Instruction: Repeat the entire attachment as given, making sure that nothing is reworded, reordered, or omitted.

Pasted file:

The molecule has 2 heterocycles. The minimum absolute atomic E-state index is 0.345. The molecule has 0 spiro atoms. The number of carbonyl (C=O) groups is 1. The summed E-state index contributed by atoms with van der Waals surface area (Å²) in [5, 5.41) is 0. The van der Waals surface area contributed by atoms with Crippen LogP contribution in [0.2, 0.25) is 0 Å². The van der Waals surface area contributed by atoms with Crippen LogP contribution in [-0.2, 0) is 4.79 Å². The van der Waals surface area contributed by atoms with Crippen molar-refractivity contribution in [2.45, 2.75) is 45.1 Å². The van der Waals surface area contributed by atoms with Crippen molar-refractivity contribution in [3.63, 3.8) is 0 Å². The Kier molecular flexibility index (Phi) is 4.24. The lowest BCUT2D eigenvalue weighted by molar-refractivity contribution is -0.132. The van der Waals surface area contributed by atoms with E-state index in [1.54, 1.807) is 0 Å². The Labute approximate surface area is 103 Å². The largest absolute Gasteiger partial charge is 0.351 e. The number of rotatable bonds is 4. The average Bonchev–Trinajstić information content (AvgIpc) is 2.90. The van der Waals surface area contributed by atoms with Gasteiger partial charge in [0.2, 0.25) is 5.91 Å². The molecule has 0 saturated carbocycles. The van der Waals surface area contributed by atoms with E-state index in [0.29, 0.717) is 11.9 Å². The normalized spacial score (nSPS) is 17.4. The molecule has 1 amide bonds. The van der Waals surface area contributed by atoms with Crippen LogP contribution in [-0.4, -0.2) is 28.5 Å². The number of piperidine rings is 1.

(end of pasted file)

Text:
The molecule has 2 heterocycles. The minimum absolute atomic E-state index is 0.345. The molecule has 0 spiro atoms. The number of carbonyl (C=O) groups is 1. The summed E-state index contributed by atoms with van der Waals surface area (Å²) in [5, 5.41) is 0. The van der Waals surface area contributed by atoms with Crippen LogP contribution in [0.2, 0.25) is 0 Å². The van der Waals surface area contributed by atoms with Crippen LogP contribution in [-0.2, 0) is 4.79 Å². The van der Waals surface area contributed by atoms with Crippen molar-refractivity contribution in [2.45, 2.75) is 45.1 Å². The van der Waals surface area contributed by atoms with Crippen molar-refractivity contribution in [3.63, 3.8) is 0 Å². The Kier molecular flexibility index (Phi) is 4.24. The lowest BCUT2D eigenvalue weighted by molar-refractivity contribution is -0.132. The van der Waals surface area contributed by atoms with E-state index in [1.54, 1.807) is 0 Å². The Labute approximate surface area is 103 Å². The largest absolute Gasteiger partial charge is 0.351 e. The number of rotatable bonds is 4. The average Bonchev–Trinajstić information content (AvgIpc) is 2.90. The van der Waals surface area contributed by atoms with Gasteiger partial charge in [0.2, 0.25) is 5.91 Å². The molecule has 0 saturated carbocycles. The van der Waals surface area contributed by atoms with E-state index in [0.29, 0.717) is 11.9 Å². The normalized spacial score (nSPS) is 17.4. The molecule has 1 amide bonds. The van der Waals surface area contributed by atoms with Crippen LogP contribution in [-0.4, -0.2) is 28.5 Å². The number of piperidine rings is 1.